The Spanish Catholic Church has agreed with the central government to return a thousand real estate assets that it improperly registered in its name between 1998 and 2015. Most of these are plots of land and other properties that did not belong to the church: they were owned by a third party or the catholic church did not know who was its owner, they say now.
The decision to return these properties was announced by the central government and the Spanish Episcopal Conference in a joint statement after a meeting in Madrid between Prime Minister Pedro Sanchez and the head of the Spanish Catholic Church, the Cardinal Archbishop of Barcelona Juan Jose Omella.
In practice, the announcement means that approximately one thousand assets that until now were in the hands of the Catholic Church may be returned to their legitimate owners. And if the owners were not found, they would be returned to the municipalities where they are located.
Between 1998 and 2015, the Catholic Church registered 34,961 properties located throughout the country in its name, according to data published by the Government. The origin is in a law approved in 1998 by the government then headed by Prime Minister Jose Maria Aznar.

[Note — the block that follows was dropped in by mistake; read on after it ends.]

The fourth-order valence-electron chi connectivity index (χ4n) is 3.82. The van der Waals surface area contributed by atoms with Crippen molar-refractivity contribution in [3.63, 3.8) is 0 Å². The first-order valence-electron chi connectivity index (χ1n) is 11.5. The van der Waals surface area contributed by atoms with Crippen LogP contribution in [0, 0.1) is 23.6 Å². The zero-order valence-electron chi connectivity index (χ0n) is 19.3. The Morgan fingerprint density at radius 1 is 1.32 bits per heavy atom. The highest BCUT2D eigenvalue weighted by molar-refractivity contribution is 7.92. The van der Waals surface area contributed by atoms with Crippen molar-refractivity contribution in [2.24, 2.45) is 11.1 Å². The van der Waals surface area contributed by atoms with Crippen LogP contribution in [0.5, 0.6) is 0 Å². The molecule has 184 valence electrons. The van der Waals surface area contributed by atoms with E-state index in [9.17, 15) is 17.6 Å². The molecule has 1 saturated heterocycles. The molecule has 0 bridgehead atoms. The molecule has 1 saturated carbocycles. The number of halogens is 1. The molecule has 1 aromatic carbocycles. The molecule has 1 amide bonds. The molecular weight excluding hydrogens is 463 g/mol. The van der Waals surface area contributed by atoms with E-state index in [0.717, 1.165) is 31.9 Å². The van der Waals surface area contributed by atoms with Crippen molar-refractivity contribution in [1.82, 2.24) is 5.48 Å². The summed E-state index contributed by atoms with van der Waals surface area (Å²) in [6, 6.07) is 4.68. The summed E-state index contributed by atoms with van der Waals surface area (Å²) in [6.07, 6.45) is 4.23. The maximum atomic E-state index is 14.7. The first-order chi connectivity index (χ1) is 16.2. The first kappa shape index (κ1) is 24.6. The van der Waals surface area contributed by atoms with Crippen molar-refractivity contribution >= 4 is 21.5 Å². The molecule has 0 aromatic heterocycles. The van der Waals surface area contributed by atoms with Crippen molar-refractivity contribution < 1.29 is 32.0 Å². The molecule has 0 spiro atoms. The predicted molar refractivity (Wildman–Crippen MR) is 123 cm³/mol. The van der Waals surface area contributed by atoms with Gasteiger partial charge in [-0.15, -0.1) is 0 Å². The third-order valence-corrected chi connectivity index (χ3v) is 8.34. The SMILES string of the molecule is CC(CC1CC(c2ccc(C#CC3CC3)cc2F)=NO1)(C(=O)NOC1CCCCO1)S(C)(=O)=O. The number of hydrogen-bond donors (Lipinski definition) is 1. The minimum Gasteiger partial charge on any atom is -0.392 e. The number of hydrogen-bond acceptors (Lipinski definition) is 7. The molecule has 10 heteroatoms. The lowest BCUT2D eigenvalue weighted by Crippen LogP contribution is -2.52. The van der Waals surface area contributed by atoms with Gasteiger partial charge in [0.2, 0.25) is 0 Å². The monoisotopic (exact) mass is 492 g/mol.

Of these, 20,014 were religious temples or complementary facilities, while 14,947 were properties with other uses (agricultural land, plots, homes, premises, and even a fronton).
In February 2021, the then Deputy Prime Minister Carmen Calvo released a government report in which all the properties registered between 1998 and 2015 were compiled. That list has been the basis for the central government and the Catholic Church to create a working group to address the problem of irregular property registrations.
An 'in-depth' study
The Catholic Church claims to have undertaken an "in-depth" study of the Government's list, which consisted of enumerating the real estate assets, their division by diocese and verification of the registration processes. This study has revealed that there are at least a thousand assets "belonging to a third party" or whose owner is unknown to the church.
A process will be initiated on these properties that will allow claiming ownership.
Most of the real estate assets registered by the Catholic Church between 1998 and 2015 are located in the Spanish regions of Castilla y Leon, Galicia and Catalonia.